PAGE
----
National Academy Of Beauty Announces Closure

Yet another Australian beauty college has permanently closed its doors – the National Academy Of Beauty formally announced last week that it would be shutting down, leaving hundreds of students stranded, and for many, just weeks out from completing their studies at the end of this year.

Brooke Bird Insolvency Practitioners released this formal statement, advising they had been appointment joint administrators for the National Academy Of Beauty (or its trading name, Pragmatic Training) due to reported ‘significant losses’.

In their statement, Brooke Bird states “due to significant losses incurred by the group and a shortage of available cashflow to enable ongoing trade it has been necessary for us to cease trading immediately. As such no further courses or training will be provided. No marking of work will be conducted.”

The college, based in Melbourne, was established in 2003, and offered beauty and makeup courses including Certificates 3-4 in Beauty Therapy, Certificate 3 in Makeup, Diploma of Beauty Therapy, Diploma of Salon Management, and Diploma of Screen and Media. Its student capacity was around 1,300, and course fees ranging from $6000-$16,000.

Beauty EDU. Image via Instagram: @the.4224

Very sadly for the industry, this news simply adds to a string of recent beauty college closures, including ultra-stylish Melbourne college Beauty EDU, which was only established in 2014. Co-founded by Bec Judd, its umbrella company Republica Education Pty Ltd went into liquidation mid-2017. Chief executive Ryan Trainor claimed the sale of Beauty EDU along with 4 other specialist training colleges was part of a restructure, heading away from accredited education.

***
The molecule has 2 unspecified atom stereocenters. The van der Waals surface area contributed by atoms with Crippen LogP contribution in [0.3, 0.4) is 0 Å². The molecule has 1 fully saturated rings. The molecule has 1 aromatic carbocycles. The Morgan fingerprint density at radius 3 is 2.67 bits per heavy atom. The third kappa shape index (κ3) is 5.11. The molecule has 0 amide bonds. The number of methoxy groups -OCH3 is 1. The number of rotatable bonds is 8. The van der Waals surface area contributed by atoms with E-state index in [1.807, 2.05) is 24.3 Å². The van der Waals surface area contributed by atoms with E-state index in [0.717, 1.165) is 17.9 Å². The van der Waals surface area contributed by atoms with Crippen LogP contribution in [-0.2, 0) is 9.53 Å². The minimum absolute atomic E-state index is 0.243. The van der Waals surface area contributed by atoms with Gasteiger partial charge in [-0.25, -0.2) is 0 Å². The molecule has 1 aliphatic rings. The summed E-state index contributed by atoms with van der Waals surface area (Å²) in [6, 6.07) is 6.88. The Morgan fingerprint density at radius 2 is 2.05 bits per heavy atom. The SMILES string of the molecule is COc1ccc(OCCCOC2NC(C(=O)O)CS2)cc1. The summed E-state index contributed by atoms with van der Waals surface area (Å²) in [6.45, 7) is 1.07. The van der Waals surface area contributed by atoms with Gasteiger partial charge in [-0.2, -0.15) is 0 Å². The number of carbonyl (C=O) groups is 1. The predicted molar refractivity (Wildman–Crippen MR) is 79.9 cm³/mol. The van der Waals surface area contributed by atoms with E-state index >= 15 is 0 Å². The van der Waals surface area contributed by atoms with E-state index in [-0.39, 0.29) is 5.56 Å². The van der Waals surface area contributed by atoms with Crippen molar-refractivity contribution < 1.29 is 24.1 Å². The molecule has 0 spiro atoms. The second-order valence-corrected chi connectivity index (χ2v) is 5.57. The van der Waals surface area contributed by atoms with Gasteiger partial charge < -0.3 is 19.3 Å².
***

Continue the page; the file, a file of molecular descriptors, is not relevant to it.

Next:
Another was the Australasian College Broadway, who announced to their 800+ students and faculty members that they had gone into administration just two days before Christmas, 2016. Cash flow issues were also the cause of the voluntary closure.

The news from NAOB will have caused particular distress among many Melbourne students who already suffered a transfer last year from Beauty EDU.­­

National Academy Of Beauty, or Pragmatic Training Group, was an approved Vet Fee Help student loan provider, which means that under the Commonwealth Department of Education and Training arrangements, ongoing loan students will be assisted in completing their course with another provider, or if not, give students a re-credit for units of study commenced but not completed.

11 thoughts on “National Academy Of Beauty Announces Closure

  1. Simon Birmingham much be so disappointed he is not around to claim another scalp. The whole industry (VET Training) was better off before the Government “helped” fees.

  2. My sister was one of the victims that lost the last weeks of this course!

    Is there anyway she can gain the transcripts of the courses that she completed??

    My sister paid the course out right not on loan, can anybody help, all she wants is the right to RPL the next course?